The fiscal  priorities and policies being pursued by this government are nothing but callous and border on the obscene. The working people are being asked to shoulder burdens and to sacrifice while the rich and the well connected are engaged in a frenzy to divert public resources for their own ends. Is this the new Barisan vision of a just and fair society.? The people demand answers and if they do not receive these, they, the people will give a resounding and loud answer through the ballot box.

Mr.Speaker, overcoming the national crisis presents Malaysia with its greatest challenge. This crisis, unlike other crises, is unique in that it threatens the integrity  of the Malaysian nation. It threatens to tear apart all that we have achieved since we emerged as an independent nation some four decades again. It demands the wholehearted support of every loyal and patriotic Malaysian, irrespective of race creed or political persuasion. Slogans and clichés are no longer sufficient. There is a new spirit, a new awakening – reformasi is just a symbol of that awakening and realization that a renewal will demand change, a questioning of how we conduct ourselves as a nation.

The leadership on the opposite benches must come to terms with the new realities. I believe, as do millions of our countrymen, that we as a nation are capable of meeting the challenge of change. The Deputy Prime Minister in his address to this House acknowledged earlier this week that unconventional methods were required. I urge him to take the further step of translating those sentiments into deeds – deeds that lead to real change in the governance of this country. The first step on that road is the re-establishment of credibility, transparency and an open acknowledgment that there will not be a recovery from our self-inflicted wounds until and unless the governed are treated with respect and their rights not trampled upon by an oligarchy. Without restoration of confidence, there will be no recovery. Confidence will only return if there is credibility. Credibility is therefore the key.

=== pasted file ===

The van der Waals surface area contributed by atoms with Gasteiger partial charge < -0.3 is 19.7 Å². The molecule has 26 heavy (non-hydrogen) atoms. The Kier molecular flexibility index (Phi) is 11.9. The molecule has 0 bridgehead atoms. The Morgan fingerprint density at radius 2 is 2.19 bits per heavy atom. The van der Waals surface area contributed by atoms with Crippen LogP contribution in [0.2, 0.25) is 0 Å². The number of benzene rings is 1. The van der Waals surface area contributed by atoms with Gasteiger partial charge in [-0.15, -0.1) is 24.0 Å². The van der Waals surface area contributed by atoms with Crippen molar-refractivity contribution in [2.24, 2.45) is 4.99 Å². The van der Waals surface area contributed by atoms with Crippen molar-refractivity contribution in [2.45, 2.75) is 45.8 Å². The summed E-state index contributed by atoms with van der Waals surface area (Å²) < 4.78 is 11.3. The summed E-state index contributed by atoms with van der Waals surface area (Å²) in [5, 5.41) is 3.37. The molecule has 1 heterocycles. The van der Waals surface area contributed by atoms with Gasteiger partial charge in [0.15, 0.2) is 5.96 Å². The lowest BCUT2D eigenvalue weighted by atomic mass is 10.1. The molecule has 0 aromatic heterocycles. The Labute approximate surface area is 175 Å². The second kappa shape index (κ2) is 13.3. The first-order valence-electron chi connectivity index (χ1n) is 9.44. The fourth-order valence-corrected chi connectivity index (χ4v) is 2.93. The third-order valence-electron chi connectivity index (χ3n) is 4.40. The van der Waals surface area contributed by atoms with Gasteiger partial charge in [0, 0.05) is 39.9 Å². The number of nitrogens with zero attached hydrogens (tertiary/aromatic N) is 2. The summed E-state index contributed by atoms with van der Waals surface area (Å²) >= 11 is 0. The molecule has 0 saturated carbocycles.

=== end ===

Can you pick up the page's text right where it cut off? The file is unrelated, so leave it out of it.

If the Barisan Nasional truly wishes to exercise moral leadership, it must implement policies that are based on a national consensus. I urge that in the national interest there should  be an All-Party Convention to hammer out a covenant that meets the people’s aspirations. That covenant will need to include:

 For  the immediate, the government must reconsider the crippling and mindless economic policies that it is currently following. Bailouts must stop. Corporate entities in trouble must be afforded the protection of US Chapter 11 laws to work out their financial problems. Public expenditures must be redirected to aid recovery and not be squandered on lavish palaces and grandiose mega projects that got us into the very problems we are in. Unpeg the ringgit and allow our manufacturers and exporters to reap the benefits of an exchange rate that is competitive. Replace capital controls that are a shackle on the movement of long term funds. Put in place a system of taxes on volatile short -term capital movements. Restructure the financial system with the injection of new equity capital – not more debt. Hold corporate managers accountable for their management.

 What I have outlined is not based on partisan rhetoric. It represents a genuine attempt to lay out an agenda that the people desire. If there is to be a New Malaysia, a Malaysia that has the respect of the world as progressive, committed to basic values, and a model, then we must first sweep away the debris and clean house. Yes, change will demand sacrifice, and some pain, but that is a small price to pay. Malaysians are willing to pay that price. The question is : Is the Barisan ready ?


*Lim Kit Siang - Malaysian Parliamentary Opposition Leader, Democratic Action Party Secretary-General & Member of Parliament for Tanjong